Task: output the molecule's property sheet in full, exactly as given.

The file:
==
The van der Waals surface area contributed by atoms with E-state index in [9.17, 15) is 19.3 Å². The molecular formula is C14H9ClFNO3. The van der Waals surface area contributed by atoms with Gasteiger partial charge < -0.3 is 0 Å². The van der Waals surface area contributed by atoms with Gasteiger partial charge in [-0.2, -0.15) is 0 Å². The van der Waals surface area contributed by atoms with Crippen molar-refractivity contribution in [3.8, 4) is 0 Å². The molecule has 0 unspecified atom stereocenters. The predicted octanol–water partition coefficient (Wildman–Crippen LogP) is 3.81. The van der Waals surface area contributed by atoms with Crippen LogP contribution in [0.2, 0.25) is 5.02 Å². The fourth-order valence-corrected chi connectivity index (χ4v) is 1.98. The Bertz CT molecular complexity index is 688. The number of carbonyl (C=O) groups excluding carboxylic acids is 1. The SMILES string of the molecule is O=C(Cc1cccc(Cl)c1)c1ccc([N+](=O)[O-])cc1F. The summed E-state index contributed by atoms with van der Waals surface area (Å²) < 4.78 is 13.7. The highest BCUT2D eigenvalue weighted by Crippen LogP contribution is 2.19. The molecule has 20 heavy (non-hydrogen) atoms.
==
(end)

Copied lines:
The van der Waals surface area contributed by atoms with E-state index in [9.17, 15) is 19.3 Å². The molecular formula is C14H9ClFNO3. The van der Waals surface area contributed by atoms with Gasteiger partial charge < -0.3 is 0 Å². The van der Waals surface area contributed by atoms with Gasteiger partial charge in [-0.2, -0.15) is 0 Å². The van der Waals surface area contributed by atoms with Crippen molar-refractivity contribution in [3.8, 4) is 0 Å². The molecule has 0 unspecified atom stereocenters. The predicted octanol–water partition coefficient (Wildman–Crippen LogP) is 3.81. The van der Waals surface area contributed by atoms with Crippen LogP contribution in [0.2, 0.25) is 5.02 Å². The fourth-order valence-corrected chi connectivity index (χ4v) is 1.98. The Bertz CT molecular complexity index is 688. The number of carbonyl (C=O) groups excluding carboxylic acids is 1. The SMILES string of the molecule is O=C(Cc1cccc(Cl)c1)c1ccc([N+](=O)[O-])cc1F. The summed E-state index contributed by atoms with van der Waals surface area (Å²) < 4.78 is 13.7. The highest BCUT2D eigenvalue weighted by Crippen LogP contribution is 2.19. The molecule has 20 heavy (non-hydrogen) atoms.